The only thing that compelled me to try (and succeed!) leaving a comment was their OpenID support: I am so done with creating a new user/pass for sites that I only bother with it if I feel I'll be using it a lot. Not so good for drive-by comments and contributions.

However, some OpenID enabled sites demand you register and create a user/pass for that site in addition. I understand why -- account recovery if your OpenID provider vanishes -- but in my mind that negates the the value add-in for OpenID. I wouldn't be using OpenID if I thought my provider was just going to ninja-vanish on me. If had done that to me, I probably would have left without bothering. It's just one comment after all, and I only visit the site once every few weeks, max.

Still, nice to know someone gets it.

Friday, October 17, 2008

Does Steve Gilmor come with subtitles?

Does Steve Gilmor come with subtitles?

Seriously. Homeboy needs to take a deep, deep breather and burn his little black book of euphemisms 'cuz they just ain't working.

I think he's going for some kinda high-brow thing, but, uh, what comes out is generally unreadable.

Does he talk like that in real life?

Tuesday, October 14, 2008

Silverlight 2: still no webcam + mic support.

An alternative workaround that is frequently suggested is using Flash, and pushing the captured data to Silverlight.

In my mind, a better alternative: just use Flash.


Added bonus -- most Silverlight 2 demos don't work in Firefox, even though the plugin installs fine.

Update 2:

Fantastic -- one of the demos crashed the entire browser. Think I will be avoiding Silverlight for a few versions.

Tuesday, September 23, 2008

Ubiquity Command: urlencode

I just hacked up this quick Ubiquity command because I was cuttin' and pastin' URLs all over the place, and I needed some of them url encoded...

Ubiquity, by the way, is totally sweet.

Run "command editor" and paste the block of Javascript below somewhere in the text field.

That's all you need to do. It auto-saves.

name: "urlencode",
takes: {"what": noun_arb_text},
preview: function(pblock, what) { pblock.innerHTML = CmdUtils.renderTemplate(escape(what.text)) },
execute: function(what) { CmdUtils.setSelection(escape(what.text)); }

Wednesday, September 17, 2008

Jaiku: still in beta. I blame GAE.

(this is a rambling rant about Jaiku and Google App Engine.)
(I'm probably totally, totally wrong.)
(but I like to hear myself talk.)
(er, type.)

If you've heard of Twitter, you've probably heard of Jaiku at some point in your life, then immediately forgot about it when you realized it was invite-only. Or maybe you did some begging for invites, then tried to invite your friends on to the service, only to realize you didn't have enough invites for them all.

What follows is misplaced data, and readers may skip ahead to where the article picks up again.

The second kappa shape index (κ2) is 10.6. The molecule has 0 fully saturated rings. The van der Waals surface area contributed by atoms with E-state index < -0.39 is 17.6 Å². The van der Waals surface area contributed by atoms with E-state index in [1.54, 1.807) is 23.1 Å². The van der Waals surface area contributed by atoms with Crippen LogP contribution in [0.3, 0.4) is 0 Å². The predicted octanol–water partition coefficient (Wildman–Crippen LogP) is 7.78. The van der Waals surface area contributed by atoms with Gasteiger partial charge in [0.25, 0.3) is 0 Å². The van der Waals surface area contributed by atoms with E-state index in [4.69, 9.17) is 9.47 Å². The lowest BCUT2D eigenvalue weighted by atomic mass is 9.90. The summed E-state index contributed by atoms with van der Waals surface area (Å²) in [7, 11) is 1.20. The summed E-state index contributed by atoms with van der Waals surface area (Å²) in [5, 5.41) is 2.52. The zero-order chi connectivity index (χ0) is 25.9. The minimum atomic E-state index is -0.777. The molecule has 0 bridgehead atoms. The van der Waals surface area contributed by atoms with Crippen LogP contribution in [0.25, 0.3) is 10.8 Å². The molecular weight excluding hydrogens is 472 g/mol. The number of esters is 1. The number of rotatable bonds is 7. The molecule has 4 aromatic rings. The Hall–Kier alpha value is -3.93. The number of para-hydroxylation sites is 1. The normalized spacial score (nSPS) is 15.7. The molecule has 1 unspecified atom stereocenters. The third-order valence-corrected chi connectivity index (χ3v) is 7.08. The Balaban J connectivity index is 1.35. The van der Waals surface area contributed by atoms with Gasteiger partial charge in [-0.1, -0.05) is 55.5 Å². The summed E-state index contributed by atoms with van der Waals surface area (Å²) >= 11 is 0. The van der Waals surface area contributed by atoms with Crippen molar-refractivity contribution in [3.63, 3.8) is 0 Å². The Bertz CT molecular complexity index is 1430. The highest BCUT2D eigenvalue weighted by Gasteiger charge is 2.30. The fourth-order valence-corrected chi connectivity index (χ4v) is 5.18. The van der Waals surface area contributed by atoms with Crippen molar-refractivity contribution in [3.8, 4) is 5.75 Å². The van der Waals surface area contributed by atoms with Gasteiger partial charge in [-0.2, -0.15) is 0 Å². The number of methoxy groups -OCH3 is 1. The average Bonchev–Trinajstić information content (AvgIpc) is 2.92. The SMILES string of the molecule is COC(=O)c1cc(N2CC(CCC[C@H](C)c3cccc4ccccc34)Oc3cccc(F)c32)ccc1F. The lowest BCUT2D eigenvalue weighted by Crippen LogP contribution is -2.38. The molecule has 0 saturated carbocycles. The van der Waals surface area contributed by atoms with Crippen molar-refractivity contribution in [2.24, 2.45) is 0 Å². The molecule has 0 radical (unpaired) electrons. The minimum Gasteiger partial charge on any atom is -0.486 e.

Or maybe you were like me and just said, "fuck it, I'm not begging for invites."


Anyway, something -- I'm not sure what it was -- brought Jaiku to my attention again. This is the fourth time it's caught my eye: the first time was when it was announced as a serious, but closed, competitor to Twitter. The second time was when Google bought it, and the world was a twitter with sugary dreams of sweet sweet integration. That, of course, failed to happen, which was a major disappointment. The third time was... fuck, months ago, I think, when they announced their move over to Google App Engine. I'm sure your first thought on hearing that was, "finally, in a few months we'll see how Jaiku does in The Real World."

That, much to your overwhelming surprise I'm sure, also failed to happen.

Jaiku's development team just finished up the port to Google App Engine a month or two ago, according to an official blog post. Well, team? Maybe it's just one guy working really long hours: the public perception of Jaiku's slow development + lack of blog updates makes me wonder if any one person is at the helm of that bad boy, much less a team.


To celebrate this momentous occasion, they... uncapped invites.


They uncapped invites. So now you can invite all your friends!

But you can't sign up for an account by your lonesome.

So, I'm going to hit you with a big WTF now: is GAE not scalable?

They did about 6-8 months of development porting Jaiku over to Google App Engine, and yet they're clearly not quite ready to unleash this thing on The Public At Large. Why not? What's the missing piece of the puzzle? Scalability? Wasn't Google App engine built for scalability?

I won't say that Compete is the Definitive Source for information, but take a look at this:

The numbers (you'll see'em if you click through the image) are: 98,106 182,747

I'm going to move with the assumption that Jaiku is the single biggest GAE user. It's convienent for me to do so. (Am I wrong? Man, who knows. I think it's a safe assumption to make, but if you know otherwise let me know.)